Retrain your brain for better recall
How many of us have just been introduced to someone for the first time but can’t recall their name 10 minutes later? Or come home from work, place your car keys down, and then don’t recall where you put them?
We all have moments of forgetfulness and it is common with age for these moments to begin occurring frequently. Starting in our 50s is when the majority of people will notice a difference. That’s when age-related chemical and structural changes can begin in brain regions involved with memory processing, such as the hippocampus or the frontal lobes. These changes may slow processing speed, making it harder to recall familiar names or words.
Sometimes there can be other factors involved in slowing down memory – depression, anxiety, stress and lack of sleep can affect the brain’s retention and use of information. Even medication side effects may be at play as some can have sedating side effects making the brain less alert and more sluggish. This makes it more challenging for the brain to be able to retrieve and sort out steps of memory.
Use memory tricks to boost recollection
To improve your brain’s memory capacity and to lessen the likelihood of forgetting simple things, here are some strategies that may help provide a needed boost in making the most of how your brain works:
· Repeat what you hear out loud
This trick can work surprisingly well – the next time you’re introduced to someone, say their name out loud at the time of introduction. This has a way of branding that person’s name and face in your brain making it more likely to recall it later on. Repetition increases the chances you will record the information and be able to retrieve it when you need it. Each time we repeat out loud, it gives your brain another opportunity to encode the information causing connections between brain cells to be reinforced.
· Take notes
All of us have numerous things to do each day. By taking notes or making a list of people you need to call, errands to do or appointments to be at, helps with recognition improving you to recall what needs to be accomplished. Think of note-taking sort of like cues or hints that can help you find the information you’re looking for or providing a needed nudge of what you need to do next.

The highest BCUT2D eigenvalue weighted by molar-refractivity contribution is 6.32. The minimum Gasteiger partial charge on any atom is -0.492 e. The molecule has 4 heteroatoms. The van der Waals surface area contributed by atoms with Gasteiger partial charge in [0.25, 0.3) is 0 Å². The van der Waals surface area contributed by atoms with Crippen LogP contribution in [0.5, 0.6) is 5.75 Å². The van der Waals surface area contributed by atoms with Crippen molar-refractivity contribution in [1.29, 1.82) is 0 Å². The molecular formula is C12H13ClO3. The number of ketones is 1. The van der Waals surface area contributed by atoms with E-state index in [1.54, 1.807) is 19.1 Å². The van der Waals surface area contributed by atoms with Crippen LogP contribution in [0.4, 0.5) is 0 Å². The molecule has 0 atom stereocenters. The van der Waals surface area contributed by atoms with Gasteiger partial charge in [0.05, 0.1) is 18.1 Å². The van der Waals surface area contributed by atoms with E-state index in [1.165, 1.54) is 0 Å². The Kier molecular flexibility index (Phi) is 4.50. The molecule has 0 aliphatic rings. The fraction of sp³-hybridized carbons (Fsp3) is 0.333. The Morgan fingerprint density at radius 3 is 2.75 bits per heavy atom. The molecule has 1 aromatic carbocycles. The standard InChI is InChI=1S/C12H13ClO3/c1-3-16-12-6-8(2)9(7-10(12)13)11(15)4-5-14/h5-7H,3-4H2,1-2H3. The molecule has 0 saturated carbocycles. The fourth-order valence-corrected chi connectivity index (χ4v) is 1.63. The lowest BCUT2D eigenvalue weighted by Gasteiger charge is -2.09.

· Get organized
If you routinely misplace items, keep them in a designated space. For example, put all your everyday belongings, like glasses, car keys, and wallet, in one container and place it in a spot with regular foot traffic. The repetition of finding these items in the same place makes it easier for your brain to learn the pattern and create a habit that becomes second nature.
· Make associations between things
To help facilitate memory, it helps to associate it with something familiar. For example, if introduced to someone named Sandy, imagine that person walking on a sandy beach. Or for those who ever took music lessons, we all remember using the phrase ‘Every good boy does fine’ to help recall notes on a musical scale. This was an easy-to-remember and clever association between you and the information that is to be remembered.
Other tricks to use with association can be visualization. For instance, how many of us have walked into a room forgetting what we are looking for? Before you start walking into a room, visualize what you want or need associating it with something familiar. If you want to get a certain summer outfit from your closest, think of yourself wearing it to a certain event. Doing so makes it more vivid and more memorable.
· Create a mental memory tree
When trying to memorize a large number of facts, find a way to relate them in your mind visually with a memory tree. Construct big branches, then leaves. Branches and leaves should carry labels that are personally meaningful to you in some way and the organization of facts – the leaves – should be logical. It has been known that we remember “bits” of information better if we chunk them. For example, it’s easier to remember 467890 as “467” and “890” than as six individual digits.
What if memory tricks are not working?
All of us will have moments of forgetting something minor from time to time which is normal. What is not normal is when memory changes interfere with day-to-day functioning. This is when it is recommended to talk to your doctor if you find yourself making more mistakes than usual. Particularly if these mistakes are affecting your job or home life such as paying bills on time, or completing tasks, cooking, emailing, or doing chores. Don’t panic as more often than not there can be a temporary or reversible cause for memory slips. But the sooner you have the problem addressed, the quicker you can get it resolved and get back to remembering all you need to do.